Moreover, a study group can provide a productive environment that encourages students to stay focused on their schoolwork.
“I like to surround myself with other people studying,” Chandra said. “If I see them studying and I’m not doing anything, I [think], ‘They’re not going to talk to me; might as well study right now.’ Even if we’re studying for different things, having other people there in general can motivate you.”
The Student Academic Success Center (SASC) also provides group studying opportunities through its tutoring programs. The SASC includes three departments: the main center in South Hall, the Transfer, Re-entry and Veterans Center in Dutton Hall and the Educational Opportunity Program (EOP) at the EOP Cottage.
In South Hall, the SASC offers drop-in tutoring in various subjects, including chemistry, business and math. During these sessions, students can work together as a group along with a tutor, which some tutors view as an effective learning strategy.
“I think it’s helpful on an emotional standpoint because if you feel you’re alone in the class struggling, it can be really discouraging,” said Lindsey Phillips, a second-year psychology major and calculus tutor. “If you come in here and [think], ‘these people are stuck on the same problems as me [and] I’m not alone in this,’ and then you try and solve it together, you’re way more inclined to want to succeed than to just give up on your homework.”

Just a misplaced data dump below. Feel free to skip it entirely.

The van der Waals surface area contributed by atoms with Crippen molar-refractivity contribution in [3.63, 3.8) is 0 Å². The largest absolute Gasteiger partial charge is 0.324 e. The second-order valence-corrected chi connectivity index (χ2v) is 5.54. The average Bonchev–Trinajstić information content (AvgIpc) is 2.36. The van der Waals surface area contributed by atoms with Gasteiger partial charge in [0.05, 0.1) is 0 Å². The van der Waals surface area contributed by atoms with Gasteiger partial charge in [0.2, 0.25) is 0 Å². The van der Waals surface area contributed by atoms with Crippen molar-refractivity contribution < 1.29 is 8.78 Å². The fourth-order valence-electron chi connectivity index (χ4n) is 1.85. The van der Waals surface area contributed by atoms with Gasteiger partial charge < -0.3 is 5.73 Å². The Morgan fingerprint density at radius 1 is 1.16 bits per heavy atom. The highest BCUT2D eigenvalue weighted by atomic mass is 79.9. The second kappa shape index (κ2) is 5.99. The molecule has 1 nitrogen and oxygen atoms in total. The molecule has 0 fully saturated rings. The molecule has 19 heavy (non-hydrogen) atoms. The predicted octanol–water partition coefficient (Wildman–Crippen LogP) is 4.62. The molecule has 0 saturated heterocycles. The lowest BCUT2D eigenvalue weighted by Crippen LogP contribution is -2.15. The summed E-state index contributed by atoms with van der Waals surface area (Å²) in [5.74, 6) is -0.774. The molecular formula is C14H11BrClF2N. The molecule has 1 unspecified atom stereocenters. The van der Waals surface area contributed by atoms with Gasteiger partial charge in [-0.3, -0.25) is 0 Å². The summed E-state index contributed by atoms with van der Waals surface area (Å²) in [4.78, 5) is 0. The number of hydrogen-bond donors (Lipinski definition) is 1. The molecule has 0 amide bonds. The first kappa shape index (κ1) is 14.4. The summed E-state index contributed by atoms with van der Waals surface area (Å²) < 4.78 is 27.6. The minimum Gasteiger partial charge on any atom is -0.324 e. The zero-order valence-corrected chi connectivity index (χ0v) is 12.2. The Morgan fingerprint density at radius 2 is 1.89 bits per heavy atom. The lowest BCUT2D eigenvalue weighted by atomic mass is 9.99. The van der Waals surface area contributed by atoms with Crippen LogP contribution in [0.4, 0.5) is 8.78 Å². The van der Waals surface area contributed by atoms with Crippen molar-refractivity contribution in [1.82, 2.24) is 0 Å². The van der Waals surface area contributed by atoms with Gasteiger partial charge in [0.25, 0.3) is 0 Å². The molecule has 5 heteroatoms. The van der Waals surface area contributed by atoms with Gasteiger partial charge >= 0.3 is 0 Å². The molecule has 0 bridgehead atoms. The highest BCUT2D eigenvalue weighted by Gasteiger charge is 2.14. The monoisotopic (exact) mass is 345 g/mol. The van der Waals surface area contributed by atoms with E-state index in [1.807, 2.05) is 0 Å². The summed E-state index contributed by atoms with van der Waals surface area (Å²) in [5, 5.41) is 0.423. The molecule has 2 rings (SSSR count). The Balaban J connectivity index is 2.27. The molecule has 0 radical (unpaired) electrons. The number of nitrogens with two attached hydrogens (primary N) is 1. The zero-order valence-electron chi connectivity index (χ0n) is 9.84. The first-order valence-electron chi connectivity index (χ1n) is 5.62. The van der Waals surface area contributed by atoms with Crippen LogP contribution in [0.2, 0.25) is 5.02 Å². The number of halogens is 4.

Students attending the same tutoring sessions can also explain and clarify concepts for one another.
“When we are working with multiple students on the same problem, if one student starts to get it, they can see where the other students are starting to struggle and explain it to them,” said Tristan Bond, a third-year mechanical engineering major and calculus tutor. “It’s great to have somebody who is on the same level seeing where their peers are struggling that maybe I, as a tutor, can’t always see for every student.”
Although studying in groups often proves to be beneficial, it is not always the best method. Some students prefer individual studying, with a quieter environment that allows better concentration. Students should experience both to determine what works best for them.